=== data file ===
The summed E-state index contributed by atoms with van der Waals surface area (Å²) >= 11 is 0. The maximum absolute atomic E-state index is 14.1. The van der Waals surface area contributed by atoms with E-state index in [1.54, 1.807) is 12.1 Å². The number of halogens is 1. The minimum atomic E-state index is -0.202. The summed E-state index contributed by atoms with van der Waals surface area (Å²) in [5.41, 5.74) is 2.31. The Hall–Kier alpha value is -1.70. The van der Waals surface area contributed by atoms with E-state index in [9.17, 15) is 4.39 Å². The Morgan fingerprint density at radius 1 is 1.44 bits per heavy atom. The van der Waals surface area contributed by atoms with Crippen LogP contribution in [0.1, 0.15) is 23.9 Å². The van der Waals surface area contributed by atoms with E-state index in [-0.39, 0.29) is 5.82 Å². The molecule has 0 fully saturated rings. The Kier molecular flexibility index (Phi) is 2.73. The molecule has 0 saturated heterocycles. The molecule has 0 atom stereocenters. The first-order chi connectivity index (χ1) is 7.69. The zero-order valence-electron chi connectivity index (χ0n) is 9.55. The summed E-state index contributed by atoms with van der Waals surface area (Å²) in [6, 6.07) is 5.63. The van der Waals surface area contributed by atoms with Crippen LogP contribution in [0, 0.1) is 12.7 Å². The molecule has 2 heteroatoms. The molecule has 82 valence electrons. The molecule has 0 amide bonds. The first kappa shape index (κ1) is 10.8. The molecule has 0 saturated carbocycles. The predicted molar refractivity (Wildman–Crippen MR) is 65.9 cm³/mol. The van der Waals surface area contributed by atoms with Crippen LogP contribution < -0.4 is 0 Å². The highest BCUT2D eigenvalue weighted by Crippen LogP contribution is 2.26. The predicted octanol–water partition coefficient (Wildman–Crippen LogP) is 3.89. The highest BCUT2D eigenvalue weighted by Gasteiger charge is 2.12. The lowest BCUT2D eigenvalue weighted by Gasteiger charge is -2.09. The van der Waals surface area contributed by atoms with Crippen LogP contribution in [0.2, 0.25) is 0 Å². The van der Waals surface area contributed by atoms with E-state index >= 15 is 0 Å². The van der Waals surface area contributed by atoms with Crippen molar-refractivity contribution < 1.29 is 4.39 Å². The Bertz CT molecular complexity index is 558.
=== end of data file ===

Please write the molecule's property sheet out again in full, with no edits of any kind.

The summed E-state index contributed by atoms with van der Waals surface area (Å²) >= 11 is 0. The maximum absolute atomic E-state index is 14.1. The van der Waals surface area contributed by atoms with E-state index in [1.54, 1.807) is 12.1 Å². The number of halogens is 1. The minimum atomic E-state index is -0.202. The summed E-state index contributed by atoms with van der Waals surface area (Å²) in [5.41, 5.74) is 2.31. The Hall–Kier alpha value is -1.70. The van der Waals surface area contributed by atoms with E-state index in [9.17, 15) is 4.39 Å². The Morgan fingerprint density at radius 1 is 1.44 bits per heavy atom. The van der Waals surface area contributed by atoms with Crippen LogP contribution in [0.1, 0.15) is 23.9 Å². The van der Waals surface area contributed by atoms with E-state index in [-0.39, 0.29) is 5.82 Å². The molecule has 0 fully saturated rings. The Kier molecular flexibility index (Phi) is 2.73. The molecule has 0 saturated heterocycles. The molecule has 0 atom stereocenters. The first-order chi connectivity index (χ1) is 7.69. The zero-order valence-electron chi connectivity index (χ0n) is 9.55. The summed E-state index contributed by atoms with van der Waals surface area (Å²) in [6, 6.07) is 5.63. The van der Waals surface area contributed by atoms with Crippen LogP contribution in [0, 0.1) is 12.7 Å². The molecule has 2 heteroatoms. The molecule has 82 valence electrons. The molecule has 0 amide bonds. The first kappa shape index (κ1) is 10.8. The molecule has 0 saturated carbocycles. The predicted molar refractivity (Wildman–Crippen MR) is 65.9 cm³/mol. The van der Waals surface area contributed by atoms with Crippen LogP contribution < -0.4 is 0 Å². The highest BCUT2D eigenvalue weighted by Crippen LogP contribution is 2.26. The predicted octanol–water partition coefficient (Wildman–Crippen LogP) is 3.89. The highest BCUT2D eigenvalue weighted by Gasteiger charge is 2.12. The lowest BCUT2D eigenvalue weighted by Gasteiger charge is -2.09. The van der Waals surface area contributed by atoms with Crippen LogP contribution in [0.2, 0.25) is 0 Å². The van der Waals surface area contributed by atoms with E-state index >= 15 is 0 Å². The van der Waals surface area contributed by atoms with Crippen molar-refractivity contribution < 1.29 is 4.39 Å². The Bertz CT molecular complexity index is 558.